As long as fuel economy is measured using fuel volume, diesel fuel has another advantage. Diesel fuel has a specific gravity about 10 percent heavier than gasoline. In other words, one gallon of diesel fuel is 10 percent heavier than a gallon of gasoline. The amount of energy in a specified weight of diesel fuel is almost the same as that of gasoline, so the amount of energy in a gallon of diesel fuel is 10 percent greater than gasoline.

Another important reason for higher efficiency in diesel engines is that, while diesel uses an air/fuel mixture with around 40 percent excess air, the gasoline engine runs with a stoichiometric mixture (less air for the fuel consumed). The leaner diesel mixture results in higher efficiency because the combustion temperatures are lower with less fuel when sufficient oxygen is supplied. Lower combustion temperature reduces heat losses in the engine, and more of the energy from the fuel is used to expand against the piston. This reduced heat means the radiator can be downsized (in relation to a gas engine producing the same amount of power) and the cooling fan can be made smaller. In many direct-injection diesel applications, the radiator size can be reduced by more than 35 percent.

Shortcomings of Diesel Engines
When compared to a gasoline engine of the same displacement, a diesel's biggest disadvantage is weight. Usually, diesel engines have a weight per horsepower of one and a half to three times more than gasoline engines. The reason for the increased weight is that a diesel engine relies on a high compression ratio.

In a diesel, the air is heated by the squeezing action of the piston and the fuel is ignited by being sprayed into the heated air. As a result, its combustion pressure is much higher than a gasoline engine; a robust structure is required to withstand the high pressure. The combustion pressure of a naturally aspirated (no turbocharger) diesel engine is about one and a half times higher than that of a naturally aspirated gasoline engine.

Another reason the output of a diesel engine per cubic inch is less than that of the gasoline engine is because a spark-ignition engine can operate at a higher rate of speed. This is due to the combustion burn rate of gasoline being faster. Diesel fuel has a reduced combustion efficiency at high speeds because of the longer ignition delay, longer injection duration (in crankshaft angle degrees), and from the slow mixing rate. In diesel engines, the government-mandated smoke limits are very hard to meet at high speeds since the engine doesn't have enough cylinder event time to burn all of the fuel. Since the diesel engine has a high compression ratio, the energy required to revolve the engine itself, or what is known as friction loss, is greater than that of the gasoline engine. Therefore, when speed is increased to boost horsepower output, the friction loss raises enough to offset the output component of the engine. For a production-style gasoline race engine, a practical maximum speed is around 10,000 rpm. A similar diesel engine would only be able to achieve approximately 5,000 rpm.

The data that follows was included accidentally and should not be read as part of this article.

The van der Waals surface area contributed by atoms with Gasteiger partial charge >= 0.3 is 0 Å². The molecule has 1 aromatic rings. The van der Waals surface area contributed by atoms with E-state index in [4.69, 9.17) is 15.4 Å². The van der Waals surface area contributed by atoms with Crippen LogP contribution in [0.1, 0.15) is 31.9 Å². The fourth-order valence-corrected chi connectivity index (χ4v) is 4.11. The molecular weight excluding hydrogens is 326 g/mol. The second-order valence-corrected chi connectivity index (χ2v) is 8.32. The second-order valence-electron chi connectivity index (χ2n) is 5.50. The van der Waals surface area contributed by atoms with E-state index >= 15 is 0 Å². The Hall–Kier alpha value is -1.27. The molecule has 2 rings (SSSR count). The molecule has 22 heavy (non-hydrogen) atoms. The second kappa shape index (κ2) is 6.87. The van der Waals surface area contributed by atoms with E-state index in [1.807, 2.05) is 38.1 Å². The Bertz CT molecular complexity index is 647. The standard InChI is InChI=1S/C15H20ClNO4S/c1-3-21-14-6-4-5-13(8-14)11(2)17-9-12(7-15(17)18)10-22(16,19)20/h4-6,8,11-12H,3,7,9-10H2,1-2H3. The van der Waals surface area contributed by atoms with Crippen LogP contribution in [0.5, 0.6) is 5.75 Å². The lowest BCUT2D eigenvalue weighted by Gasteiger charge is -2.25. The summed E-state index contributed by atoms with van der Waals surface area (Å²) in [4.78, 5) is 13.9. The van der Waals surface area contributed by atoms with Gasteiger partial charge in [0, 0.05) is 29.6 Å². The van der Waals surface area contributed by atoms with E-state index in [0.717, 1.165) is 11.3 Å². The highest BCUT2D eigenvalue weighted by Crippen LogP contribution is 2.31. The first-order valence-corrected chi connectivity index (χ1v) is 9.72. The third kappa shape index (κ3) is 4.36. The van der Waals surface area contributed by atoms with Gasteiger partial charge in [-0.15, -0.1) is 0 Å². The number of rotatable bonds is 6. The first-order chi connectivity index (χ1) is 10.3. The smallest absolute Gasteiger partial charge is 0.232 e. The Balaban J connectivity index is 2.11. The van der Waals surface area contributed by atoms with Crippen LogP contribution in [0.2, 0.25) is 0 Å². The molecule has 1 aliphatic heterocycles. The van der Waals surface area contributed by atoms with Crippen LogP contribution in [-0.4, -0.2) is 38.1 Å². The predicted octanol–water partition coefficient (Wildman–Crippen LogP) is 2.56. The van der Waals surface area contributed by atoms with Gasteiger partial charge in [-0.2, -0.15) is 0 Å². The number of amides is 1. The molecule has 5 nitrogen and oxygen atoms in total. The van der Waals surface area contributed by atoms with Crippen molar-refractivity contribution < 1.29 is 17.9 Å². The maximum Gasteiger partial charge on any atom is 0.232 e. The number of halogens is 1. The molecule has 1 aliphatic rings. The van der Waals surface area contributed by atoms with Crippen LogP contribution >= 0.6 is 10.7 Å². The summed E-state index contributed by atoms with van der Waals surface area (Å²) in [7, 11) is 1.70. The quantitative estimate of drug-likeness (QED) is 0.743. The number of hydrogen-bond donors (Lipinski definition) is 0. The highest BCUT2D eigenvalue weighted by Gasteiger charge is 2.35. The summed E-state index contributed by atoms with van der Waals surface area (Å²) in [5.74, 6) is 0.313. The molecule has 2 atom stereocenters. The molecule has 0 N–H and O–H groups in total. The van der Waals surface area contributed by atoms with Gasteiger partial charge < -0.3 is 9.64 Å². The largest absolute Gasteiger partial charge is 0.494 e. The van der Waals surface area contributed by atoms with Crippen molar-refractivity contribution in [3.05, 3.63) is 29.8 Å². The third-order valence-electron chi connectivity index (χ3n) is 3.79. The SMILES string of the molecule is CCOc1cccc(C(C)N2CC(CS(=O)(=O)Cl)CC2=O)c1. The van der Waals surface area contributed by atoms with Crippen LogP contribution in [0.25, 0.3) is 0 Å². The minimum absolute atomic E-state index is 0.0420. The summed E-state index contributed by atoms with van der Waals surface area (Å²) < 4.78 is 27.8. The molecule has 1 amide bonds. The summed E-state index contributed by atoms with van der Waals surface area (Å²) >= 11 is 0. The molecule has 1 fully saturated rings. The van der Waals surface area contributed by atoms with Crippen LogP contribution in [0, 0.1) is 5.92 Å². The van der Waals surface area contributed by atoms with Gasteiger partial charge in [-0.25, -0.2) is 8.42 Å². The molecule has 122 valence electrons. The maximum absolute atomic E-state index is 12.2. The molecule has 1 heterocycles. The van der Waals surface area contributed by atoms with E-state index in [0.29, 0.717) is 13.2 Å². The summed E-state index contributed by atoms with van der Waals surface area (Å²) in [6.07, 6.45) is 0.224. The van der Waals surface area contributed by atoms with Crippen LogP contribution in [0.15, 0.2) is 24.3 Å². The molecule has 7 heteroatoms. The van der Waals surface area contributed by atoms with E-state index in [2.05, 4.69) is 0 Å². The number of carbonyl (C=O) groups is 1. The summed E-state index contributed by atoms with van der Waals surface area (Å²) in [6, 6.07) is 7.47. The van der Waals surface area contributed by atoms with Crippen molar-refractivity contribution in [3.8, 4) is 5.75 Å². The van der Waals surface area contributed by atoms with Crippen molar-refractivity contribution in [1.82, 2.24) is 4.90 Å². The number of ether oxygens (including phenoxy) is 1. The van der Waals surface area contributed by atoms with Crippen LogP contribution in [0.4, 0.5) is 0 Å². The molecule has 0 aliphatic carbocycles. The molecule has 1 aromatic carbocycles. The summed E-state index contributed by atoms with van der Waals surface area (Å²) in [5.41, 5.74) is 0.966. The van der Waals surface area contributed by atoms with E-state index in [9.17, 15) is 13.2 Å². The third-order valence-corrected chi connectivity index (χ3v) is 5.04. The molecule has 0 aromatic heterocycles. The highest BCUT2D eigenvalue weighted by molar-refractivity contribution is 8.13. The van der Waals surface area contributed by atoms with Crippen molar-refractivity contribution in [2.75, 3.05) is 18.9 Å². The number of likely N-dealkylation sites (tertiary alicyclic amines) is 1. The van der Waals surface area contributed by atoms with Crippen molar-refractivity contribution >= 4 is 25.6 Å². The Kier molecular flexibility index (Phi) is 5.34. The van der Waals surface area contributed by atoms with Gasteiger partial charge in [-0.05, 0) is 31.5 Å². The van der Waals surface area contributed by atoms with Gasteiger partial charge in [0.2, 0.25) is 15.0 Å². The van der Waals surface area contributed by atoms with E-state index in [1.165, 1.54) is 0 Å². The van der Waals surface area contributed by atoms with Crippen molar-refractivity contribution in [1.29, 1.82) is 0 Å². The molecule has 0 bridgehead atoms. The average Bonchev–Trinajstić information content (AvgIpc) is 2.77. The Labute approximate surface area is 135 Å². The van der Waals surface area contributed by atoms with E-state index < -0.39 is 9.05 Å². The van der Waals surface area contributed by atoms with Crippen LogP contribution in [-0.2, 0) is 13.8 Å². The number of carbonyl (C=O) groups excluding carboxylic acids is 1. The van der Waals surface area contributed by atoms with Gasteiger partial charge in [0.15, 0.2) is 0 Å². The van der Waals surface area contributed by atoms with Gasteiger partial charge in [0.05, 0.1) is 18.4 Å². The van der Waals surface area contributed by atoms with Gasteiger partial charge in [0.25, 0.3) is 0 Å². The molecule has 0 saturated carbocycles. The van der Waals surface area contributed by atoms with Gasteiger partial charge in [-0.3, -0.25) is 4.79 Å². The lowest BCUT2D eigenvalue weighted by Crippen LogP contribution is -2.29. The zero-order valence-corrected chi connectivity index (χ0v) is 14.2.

The Four-Strokes of Diesel
All modern light- to medium-duty diesel engines sold for use in a motor vehicle in the U.S. are of the Otto cycle (four-stroke) design. In the four-stroke diesel cycle, the following sequence of events is continuously repeated when the engine is running:

1. The Intake Stroke:
During this time, the piston is moving downward and only air is drawn into the cylinder. This occurs on a normally aspirated engine as a result of the difference between atmospheric pressure and the depression created by the piston and the piston ring seal. On forced-induction applications, the induction process is aided by the external air movement caused by the turbocharger or supercharger.

2. The Compression Stroke:
The piston is moving upward in the bore and compresses the air into the very small volume of the combustion chamber and raises its temperature high enough to ensure auto-ignition of the fuel charge. This demands a compression ratio higher than that employed in a gasoline engine. The air is heated by the friction of the molecules being packed into a very small area.

3. The Power Stroke:
The proper name for this event is "expansion" because of the flame expanding against the piston. Created by the diesel fuel charge injected into the combustion chamber and being mixed with the very hot air, the ignited gases expand and are responsible for the transfer of chemical energy to mechanical energy.

4. The Exhaust Stroke:
During this step, the byproducts of combustion are purged from the cylinder and combustion chamber. First, by the pressure differential between the bore and the exhaust port of the head (this is identified as blow down), and then by the movement of the piston upward. The inert gases exit the cylinder bore through the exhaust port in the cylinder head.

SOURCES
University of Northwestern Ohio Universal Technical Institute
campuses nationwide